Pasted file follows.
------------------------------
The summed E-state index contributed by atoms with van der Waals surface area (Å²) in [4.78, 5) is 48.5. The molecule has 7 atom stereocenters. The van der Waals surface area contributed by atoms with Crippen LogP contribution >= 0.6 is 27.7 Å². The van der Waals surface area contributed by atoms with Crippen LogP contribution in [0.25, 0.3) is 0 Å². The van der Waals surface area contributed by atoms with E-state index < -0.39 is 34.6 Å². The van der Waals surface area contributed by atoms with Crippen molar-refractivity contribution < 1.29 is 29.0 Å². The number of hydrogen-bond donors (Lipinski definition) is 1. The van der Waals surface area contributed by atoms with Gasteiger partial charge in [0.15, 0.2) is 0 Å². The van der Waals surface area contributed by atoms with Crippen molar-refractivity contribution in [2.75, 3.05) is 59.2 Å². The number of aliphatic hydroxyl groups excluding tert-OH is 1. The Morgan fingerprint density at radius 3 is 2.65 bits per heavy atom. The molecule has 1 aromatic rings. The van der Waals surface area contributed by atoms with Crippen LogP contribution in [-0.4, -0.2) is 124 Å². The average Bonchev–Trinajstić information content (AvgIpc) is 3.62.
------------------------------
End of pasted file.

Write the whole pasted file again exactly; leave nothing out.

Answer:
The summed E-state index contributed by atoms with van der Waals surface area (Å²) in [4.78, 5) is 48.5. The molecule has 7 atom stereocenters. The van der Waals surface area contributed by atoms with Crippen LogP contribution >= 0.6 is 27.7 Å². The van der Waals surface area contributed by atoms with Crippen LogP contribution in [0.25, 0.3) is 0 Å². The van der Waals surface area contributed by atoms with E-state index < -0.39 is 34.6 Å². The van der Waals surface area contributed by atoms with Crippen molar-refractivity contribution < 1.29 is 29.0 Å². The number of hydrogen-bond donors (Lipinski definition) is 1. The van der Waals surface area contributed by atoms with Gasteiger partial charge in [0.15, 0.2) is 0 Å². The van der Waals surface area contributed by atoms with Crippen molar-refractivity contribution in [2.75, 3.05) is 59.2 Å². The number of aliphatic hydroxyl groups excluding tert-OH is 1. The Morgan fingerprint density at radius 3 is 2.65 bits per heavy atom. The molecule has 1 aromatic rings. The van der Waals surface area contributed by atoms with Crippen LogP contribution in [-0.4, -0.2) is 124 Å². The average Bonchev–Trinajstić information content (AvgIpc) is 3.62.